The first patient in the Phase 3 clinical trial of a Melbourne-based drug company’s novel therapy for neovascular age-related macular degeneration (nAMD) has been treated in the US.
ASX-listed biopharmaceutical company Opthea announced on 15 March that the patient, enrolled at Cumberland Valley Retina Consultants, in Maryland, had received its first-in-class VEGF-C/D ‘trap’ inhibitor called OPT-302.
The patient is part of two concurrent global, multi-centre, randomised, double-masked, sham-controlled Phase 3 trials Opthea is conducting.
Known as Shore (an acronym for study of OPT-302 in combination with ranibizumab) and Coast (combination OPT-302 with aflibercept study), both trials will each enrol about 990 treatment-naïve patients.
The studies will assess the efficacy and safety of intravitreal 2.0 mg OPT-302 in combination with 0.5 mg ranibizumab (Lucentis) or 2.0 mg aflibercept (Eylea), compared to ranibizumab or aflibercept monotherapy, respectively.
Opthea CEO Dr Megan Baldwin said the company wants to enrol more patients in the Phase 3 trials as soon as possible.
“Dosing the first patient in our OPT-302 Phase 3 pivotal clinical program in wet AMD marks a very important achievement for Opthea in accelerating the development of this novel VEGF-C/D inhibitor therapy towards market registration,” she said.
“We are now looking forward to quickly ramping up enrolment to meet the interest from participating clinical sites and retinal specialists. OPT-302, which has shown promising efficacy and favourable safety profiles in trials to date, is an important new treatment option which may offer patients improved outcomes when administered in combination with VEGF-A inhibitors.”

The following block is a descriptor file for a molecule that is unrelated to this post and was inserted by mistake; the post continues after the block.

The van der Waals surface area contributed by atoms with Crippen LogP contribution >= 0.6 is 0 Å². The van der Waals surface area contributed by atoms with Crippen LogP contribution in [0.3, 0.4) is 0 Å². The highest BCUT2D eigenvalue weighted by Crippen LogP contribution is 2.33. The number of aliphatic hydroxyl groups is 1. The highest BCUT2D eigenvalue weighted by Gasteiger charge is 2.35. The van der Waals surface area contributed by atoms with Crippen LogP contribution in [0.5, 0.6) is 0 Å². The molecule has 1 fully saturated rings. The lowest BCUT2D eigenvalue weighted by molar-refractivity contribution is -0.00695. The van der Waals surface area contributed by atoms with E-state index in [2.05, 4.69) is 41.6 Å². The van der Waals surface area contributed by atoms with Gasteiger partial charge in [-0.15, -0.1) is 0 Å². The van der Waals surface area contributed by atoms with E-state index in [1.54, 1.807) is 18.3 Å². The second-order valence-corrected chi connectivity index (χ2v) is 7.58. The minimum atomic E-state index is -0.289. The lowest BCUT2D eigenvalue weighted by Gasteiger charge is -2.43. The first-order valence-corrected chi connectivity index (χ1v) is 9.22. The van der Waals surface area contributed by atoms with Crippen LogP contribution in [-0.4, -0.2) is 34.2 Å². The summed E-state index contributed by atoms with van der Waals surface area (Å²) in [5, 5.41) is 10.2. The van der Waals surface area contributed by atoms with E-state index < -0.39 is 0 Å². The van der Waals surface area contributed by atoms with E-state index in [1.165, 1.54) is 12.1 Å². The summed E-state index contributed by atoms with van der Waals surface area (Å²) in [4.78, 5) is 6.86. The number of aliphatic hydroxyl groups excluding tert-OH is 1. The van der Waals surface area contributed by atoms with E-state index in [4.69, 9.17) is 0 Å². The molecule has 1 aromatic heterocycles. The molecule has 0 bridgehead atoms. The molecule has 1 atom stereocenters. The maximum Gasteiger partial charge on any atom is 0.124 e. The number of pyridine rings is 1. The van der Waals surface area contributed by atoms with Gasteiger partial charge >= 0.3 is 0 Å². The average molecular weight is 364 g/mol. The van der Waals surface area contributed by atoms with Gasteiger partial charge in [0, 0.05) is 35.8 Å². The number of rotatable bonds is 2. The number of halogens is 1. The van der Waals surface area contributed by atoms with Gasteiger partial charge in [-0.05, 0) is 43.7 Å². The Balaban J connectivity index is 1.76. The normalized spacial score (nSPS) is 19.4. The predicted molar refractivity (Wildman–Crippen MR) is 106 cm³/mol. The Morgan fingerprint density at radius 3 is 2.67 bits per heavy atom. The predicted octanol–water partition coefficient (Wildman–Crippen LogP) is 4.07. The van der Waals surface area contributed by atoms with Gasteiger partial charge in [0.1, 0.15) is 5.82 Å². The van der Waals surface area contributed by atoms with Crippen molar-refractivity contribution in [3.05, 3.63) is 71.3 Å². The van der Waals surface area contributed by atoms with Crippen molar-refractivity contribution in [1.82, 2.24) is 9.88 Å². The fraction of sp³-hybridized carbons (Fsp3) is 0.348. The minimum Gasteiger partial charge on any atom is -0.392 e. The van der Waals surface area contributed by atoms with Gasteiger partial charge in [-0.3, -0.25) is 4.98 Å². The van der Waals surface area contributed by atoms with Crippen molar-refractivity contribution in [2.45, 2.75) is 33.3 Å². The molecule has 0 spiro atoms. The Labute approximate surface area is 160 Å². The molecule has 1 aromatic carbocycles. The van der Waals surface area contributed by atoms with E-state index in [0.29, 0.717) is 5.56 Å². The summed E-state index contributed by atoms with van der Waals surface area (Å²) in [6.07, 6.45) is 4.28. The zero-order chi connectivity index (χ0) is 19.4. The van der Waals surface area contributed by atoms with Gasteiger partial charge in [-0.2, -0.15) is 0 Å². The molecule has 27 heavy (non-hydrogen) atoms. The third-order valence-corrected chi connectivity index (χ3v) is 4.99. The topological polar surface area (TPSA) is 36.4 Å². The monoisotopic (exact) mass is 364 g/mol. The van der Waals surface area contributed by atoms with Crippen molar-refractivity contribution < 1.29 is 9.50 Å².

According to the company, the primary endpoint of the Shore and Coast studies is the mean change in best corrected visual acuity from baseline to week 52 for OPT-302 combination therapy compared to anti-VEGF-A monotherapy.
Each patient will also continue to be treated for a further year to evaluate extended safety and tolerability over a two-year period.
Opthea will also evaluate a number of secondary endpoints, including other key measures of visual function, as well as anatomical changes in the wet AMD lesions assessed by OCT and fluorescein angiography imaging.
In addition, the company said, extended durability of the OPT-302 treatment effect on clinical outcomes with less frequent every eight-weekly dosing will be compared with OPT-302 administered on an every four-weekly dosing regimen, in combination with each VEGF-A inhibitor.
Opthea anticipates reporting top-line data in 2023.